Ideally, try to weed around your plants as much as possible while they’re still young. Once they reach about 12cm in height, avoid disturbing the soil around your plants too much.
Mulching your beetroot plants once they are about 7cm in height will help to cut back on the amount of weeding you need to do. Grass cuttings and shredded leaves work especially well as a beetroot mulch.
How to Harvest Beetroot
Some beetroot varieties grow vigorously and are ready to be harvested at just 45 days, while others take a little longer, around 90 days.
Either way, you’ll know that your beetroot is ready to be harvested once the roots are somewhere between golf ball and tennis ball size.
Clear away some of the soil around the base of a stem to get an idea of how large that root is.
Once your beetroot has reached an ideal size, don’t be tempted to leave it in the ground for too long. This turns the roots tough, fibrous, and bitter.
To harvest a beetroot, place one hand around the base of the leaves and use your other hand to gently insert a hand fork into the soil just below the root. Slowly lever the fork to push the root up, while using your other hand to lift it out of the ground.
If your beetroot is refusing to budge, give your plants some water. This makes it easier to pull them out.
How to Store Beetroot
You’ve got a few options when it comes to storing your beetroot:
Storing Beetroot in the Fridge
Beetroot stored in the fridge will last for about one month.
All you need to do is chop off the tops (don’t forget that you can eat these – more on this later!) and then place your unwashed beetroot into a plastic bag. Remove excess air from the bag and then seal it up, before storing in the fridge.
Storing Beetroot in the Freezer
If you don’t have enough space for all of your beetroot in your fridge, or have harvested more than you could possibly eat in a month, then freezing is another option.
Unfortunately, raw beetroot doesn’t freeze well.
So, chop off the tops and boil the roots for about half an hour. Then, place them into an ice bath to cool, slide the skins off, and dice the roots up. Put them into an air-tight bag and then store in the freezer for up to one year.
Storing Beetroot in a Root Cellar
A cool and dark root cellar will keep your beetroot harvest fresh for up to three months.
Chop off the greens and then place the roots into a bucket filled with damp sand, making sure that the roots aren’t touching each other. Place a loose lid on the bucket to allow for ventilation, and check the roots regularly. If you notice that one is starting to rot, remove it immediately or it will cause the rest to start turning.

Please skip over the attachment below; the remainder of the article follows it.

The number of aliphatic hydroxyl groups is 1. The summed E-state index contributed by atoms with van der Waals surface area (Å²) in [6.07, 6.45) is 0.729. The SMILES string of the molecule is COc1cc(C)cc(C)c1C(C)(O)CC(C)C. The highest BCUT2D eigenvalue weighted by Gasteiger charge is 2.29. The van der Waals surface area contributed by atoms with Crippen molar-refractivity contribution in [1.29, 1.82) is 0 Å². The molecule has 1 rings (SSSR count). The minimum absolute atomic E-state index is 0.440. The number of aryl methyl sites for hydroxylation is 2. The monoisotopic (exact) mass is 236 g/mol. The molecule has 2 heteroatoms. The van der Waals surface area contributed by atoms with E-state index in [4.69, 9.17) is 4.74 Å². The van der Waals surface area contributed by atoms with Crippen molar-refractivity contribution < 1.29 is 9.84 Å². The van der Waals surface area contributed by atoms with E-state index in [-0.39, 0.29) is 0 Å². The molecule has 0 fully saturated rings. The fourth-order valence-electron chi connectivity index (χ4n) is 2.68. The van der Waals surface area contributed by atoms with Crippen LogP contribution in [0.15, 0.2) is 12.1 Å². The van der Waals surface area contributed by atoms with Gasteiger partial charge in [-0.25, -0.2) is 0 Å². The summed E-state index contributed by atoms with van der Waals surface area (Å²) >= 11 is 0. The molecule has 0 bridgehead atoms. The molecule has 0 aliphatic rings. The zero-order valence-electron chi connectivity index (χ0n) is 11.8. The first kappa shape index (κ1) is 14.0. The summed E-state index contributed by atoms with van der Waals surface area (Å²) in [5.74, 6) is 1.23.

How to Prepare & Cook Beetroot
The first step to preparing your beetroot is chopping off the greens.
Don’t throw these out – they’re absolutely delicious! Use the greens in the same way that you would use spinach or kale.
The next step depends on how you plan on cooking the beetroot. You could either cut the roots into chunks to boil or steam, leave them whole to slow-roast, dice them up for a salad – the options are endless!
Whichever way you go, don’t be tempted to peel raw beetroot – it gets very messy! Instead, wait until they’re cooked and the skins will literally slide straight off.
If you’re needing some beetroot kitchen inspiration, some good dishes to try include:
Balsamic roasted beetroot
Beetroot salad with feta cheese, pear, and chorizo
The vivid red hue of beetroot juice is also commonly used as a natural food dye. Simply add a small amount of the fresh juice to whatever requires a rosy tint.
Common Beetroot Problems
Beetroot plants don’t usually have many pests or diseases to deal with. This is one of the reasons why they’re considered to be such an easy plant to grow.
Birds pecking out young seedlings are sometimes an issue. However, this can be easily remedied by covering seedlings over until they’re a little larger.
Beet leaf miners may also make an appearance around your plants. These flies tunnel into leaves, causing affected parts to turn brown and dry up. Again, netting your plants will prevent these pests from accessing your beetroot, and small infestations can easily be manually picked off.
Popular Beetroot Varieties to Grow
Some forms of beetroot (sugar beet) are grown to make sugar, while others are grown for animal feed. The beetroot eaten as a vegetable is referred to as common beetroot, and all of the varieties that fall into this category can be split into two groups; rounded and elongated.
Here are some of the best of each to grow:
Best Rounded Beetroot Varieties:
Roja de Egipto
Best Elongated Beetroot Varieties:
Larga de Covent Garden
There are so many different shapes, sizes, and colours of beetroot out there – something that you can really only truly appreciate once you start growing the vegetable yourself. The rich flavour and juicy texture of homegrown beetroot is so much better than anything that you could buy from a supermarket. Plus, the fact that growing your own means that you can enjoy your harvest throughout the year is an added bonus, especially in the bitter winter months!
Alina Jumabhoy has spent several years learning about, and experimenting with, different organic growing techniques at various gardens and farms around the country. Fuelled by her quest for self-sufficiency, she’s now putting that information to good use on her own rural farm.